A not-so-scientific study.
I sometimes wonder about the effects of domestication on dog behavior. I mean to say I wonder idly — not seriously. Because seriously, sometimes dogs are so funny, I wouldn’t want to change them. Mine have always been invaluable boredom-alleviators, as well as entertainers and anti-depressants. Speculating on why they do the things they do provides me with hours of amusement. Reading a book on dog behavior by some expert would just spoil the whole exercise.
Take nest-building. The Old Guy, of course, was Chief High Nest-Builder and Blanket Wrestler. He would scrunch his blanket all over the living room floor in an effort to get it wadded to his exacting specifications. I never knew where he would end up — I always had to just go out of my way as much as necessary not to disturb him when I left the room.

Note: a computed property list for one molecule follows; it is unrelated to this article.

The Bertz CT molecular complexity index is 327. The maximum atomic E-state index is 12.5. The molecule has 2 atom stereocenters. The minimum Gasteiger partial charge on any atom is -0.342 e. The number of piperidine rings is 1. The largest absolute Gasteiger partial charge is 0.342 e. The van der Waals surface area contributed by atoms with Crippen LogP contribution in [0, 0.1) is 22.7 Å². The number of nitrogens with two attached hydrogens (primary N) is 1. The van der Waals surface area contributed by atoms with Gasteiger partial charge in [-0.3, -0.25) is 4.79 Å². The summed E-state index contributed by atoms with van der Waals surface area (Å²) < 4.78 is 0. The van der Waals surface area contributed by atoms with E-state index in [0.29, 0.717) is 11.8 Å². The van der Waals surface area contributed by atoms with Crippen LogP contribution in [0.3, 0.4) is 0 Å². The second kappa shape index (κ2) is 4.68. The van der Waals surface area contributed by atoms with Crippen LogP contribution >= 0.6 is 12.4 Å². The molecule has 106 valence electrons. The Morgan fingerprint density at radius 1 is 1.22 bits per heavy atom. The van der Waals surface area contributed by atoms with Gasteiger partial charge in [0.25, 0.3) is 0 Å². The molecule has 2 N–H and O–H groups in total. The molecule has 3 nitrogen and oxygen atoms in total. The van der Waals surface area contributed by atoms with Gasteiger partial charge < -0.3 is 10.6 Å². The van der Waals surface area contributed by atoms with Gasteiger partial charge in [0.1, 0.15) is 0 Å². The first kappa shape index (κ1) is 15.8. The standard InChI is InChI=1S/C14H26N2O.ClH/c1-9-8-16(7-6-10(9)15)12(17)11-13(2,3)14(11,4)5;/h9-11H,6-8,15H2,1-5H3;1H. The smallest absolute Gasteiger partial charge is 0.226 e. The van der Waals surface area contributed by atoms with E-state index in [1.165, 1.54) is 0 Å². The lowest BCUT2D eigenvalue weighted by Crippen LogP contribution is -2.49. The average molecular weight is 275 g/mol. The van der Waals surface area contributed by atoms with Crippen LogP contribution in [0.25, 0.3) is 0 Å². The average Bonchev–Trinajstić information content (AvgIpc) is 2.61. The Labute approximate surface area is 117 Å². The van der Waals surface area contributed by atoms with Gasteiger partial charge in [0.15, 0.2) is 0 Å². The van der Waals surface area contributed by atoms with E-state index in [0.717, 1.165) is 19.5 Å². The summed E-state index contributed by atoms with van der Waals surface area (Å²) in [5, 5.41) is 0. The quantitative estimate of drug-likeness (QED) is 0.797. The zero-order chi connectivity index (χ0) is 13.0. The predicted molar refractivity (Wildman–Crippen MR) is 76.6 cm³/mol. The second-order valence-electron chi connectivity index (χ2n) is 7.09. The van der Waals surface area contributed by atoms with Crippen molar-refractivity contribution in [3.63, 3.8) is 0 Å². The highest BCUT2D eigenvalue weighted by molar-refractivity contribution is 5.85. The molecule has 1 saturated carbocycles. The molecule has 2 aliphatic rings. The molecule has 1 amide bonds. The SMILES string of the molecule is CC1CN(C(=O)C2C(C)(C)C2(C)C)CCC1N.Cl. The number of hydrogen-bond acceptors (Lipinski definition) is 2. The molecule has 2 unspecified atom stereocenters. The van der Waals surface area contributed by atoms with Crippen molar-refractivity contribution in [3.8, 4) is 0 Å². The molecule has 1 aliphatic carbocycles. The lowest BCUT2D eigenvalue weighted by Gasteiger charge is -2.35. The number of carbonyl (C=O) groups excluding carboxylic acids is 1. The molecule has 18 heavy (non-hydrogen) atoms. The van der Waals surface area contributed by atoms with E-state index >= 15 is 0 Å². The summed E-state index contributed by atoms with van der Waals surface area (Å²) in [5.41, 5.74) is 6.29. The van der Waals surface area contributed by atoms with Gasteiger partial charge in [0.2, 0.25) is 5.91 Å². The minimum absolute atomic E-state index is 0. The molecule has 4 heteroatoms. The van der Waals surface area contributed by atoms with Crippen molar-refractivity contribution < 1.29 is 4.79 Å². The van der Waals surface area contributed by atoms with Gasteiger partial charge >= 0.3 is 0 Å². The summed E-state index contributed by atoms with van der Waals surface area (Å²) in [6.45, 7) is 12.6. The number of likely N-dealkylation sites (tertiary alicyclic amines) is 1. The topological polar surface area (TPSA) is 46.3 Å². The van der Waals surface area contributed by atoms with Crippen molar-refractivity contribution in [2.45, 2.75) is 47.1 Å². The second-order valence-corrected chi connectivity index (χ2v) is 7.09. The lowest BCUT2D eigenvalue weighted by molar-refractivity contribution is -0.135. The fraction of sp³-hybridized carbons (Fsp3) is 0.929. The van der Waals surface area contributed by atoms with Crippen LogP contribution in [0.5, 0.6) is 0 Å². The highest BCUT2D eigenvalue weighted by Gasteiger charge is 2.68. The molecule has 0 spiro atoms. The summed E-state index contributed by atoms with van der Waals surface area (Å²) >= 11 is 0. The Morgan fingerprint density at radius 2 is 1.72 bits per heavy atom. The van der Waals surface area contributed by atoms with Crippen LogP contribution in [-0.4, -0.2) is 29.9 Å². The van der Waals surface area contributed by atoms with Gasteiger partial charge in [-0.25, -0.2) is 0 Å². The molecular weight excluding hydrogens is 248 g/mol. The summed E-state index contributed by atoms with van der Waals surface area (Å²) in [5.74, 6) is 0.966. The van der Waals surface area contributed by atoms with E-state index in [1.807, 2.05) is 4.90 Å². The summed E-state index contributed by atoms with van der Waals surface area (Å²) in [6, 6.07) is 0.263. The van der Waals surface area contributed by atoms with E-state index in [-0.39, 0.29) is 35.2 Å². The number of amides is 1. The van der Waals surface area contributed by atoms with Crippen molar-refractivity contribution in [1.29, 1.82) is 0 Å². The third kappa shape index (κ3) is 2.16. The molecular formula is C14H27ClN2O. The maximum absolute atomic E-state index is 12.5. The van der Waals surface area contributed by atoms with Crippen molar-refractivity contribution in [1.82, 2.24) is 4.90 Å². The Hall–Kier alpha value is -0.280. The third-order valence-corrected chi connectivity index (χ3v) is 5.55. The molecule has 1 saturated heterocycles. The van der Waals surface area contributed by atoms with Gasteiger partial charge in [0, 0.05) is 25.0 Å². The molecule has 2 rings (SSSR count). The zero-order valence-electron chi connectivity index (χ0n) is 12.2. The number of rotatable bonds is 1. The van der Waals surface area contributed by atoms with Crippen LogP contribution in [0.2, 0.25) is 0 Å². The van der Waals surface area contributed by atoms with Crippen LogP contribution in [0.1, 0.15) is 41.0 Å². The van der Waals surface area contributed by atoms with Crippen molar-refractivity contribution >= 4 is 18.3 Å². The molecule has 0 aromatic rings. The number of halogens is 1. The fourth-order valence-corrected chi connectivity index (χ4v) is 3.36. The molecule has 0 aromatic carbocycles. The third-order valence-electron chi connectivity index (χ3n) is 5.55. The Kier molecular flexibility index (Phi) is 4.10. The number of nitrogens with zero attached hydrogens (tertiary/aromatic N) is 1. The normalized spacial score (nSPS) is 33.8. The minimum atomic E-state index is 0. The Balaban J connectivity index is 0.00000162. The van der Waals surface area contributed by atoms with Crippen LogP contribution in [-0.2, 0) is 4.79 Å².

Now it’s The Puppy’s turn. He used to be satisfied with his blanket folded neatly on the floor next to the sofa — truthfully, he used to be satisfied with curling up on the carpet, but the end of winter was pretty chilly here, so I thought he might like a little more insulation. (And, yes, I may be the only person on the planet with basenjis who don’t live on my furniture. When I moved in with my dad and brother, the dogs had to learn a whole new set of rules — The Puppy, of course, grew up as a floor dog.) After months of curling himself up neatly on the folded blanket, said Puppy one day started channeling The Old Guy. He wasn’t happy with a merely rumpled blanket. He had to get it all the way into a tight little wadded-up bundle. Which got me wondering — do dogs in their “natural state” go to such extremes? You would think that beyond a certain amount of “fluffing,” the return on energy expended would bottom out. But I don’t know. Or maybe I’ve just had some especially particular nest fluffers. Or maybe the domestication process — all that selective breeding for being nice to people and not eating them and all — sort of shorted out a few circuits and now they just don’t know when they’re “finished” with their nest. I wonder if I could get funding to do a study. Hmm.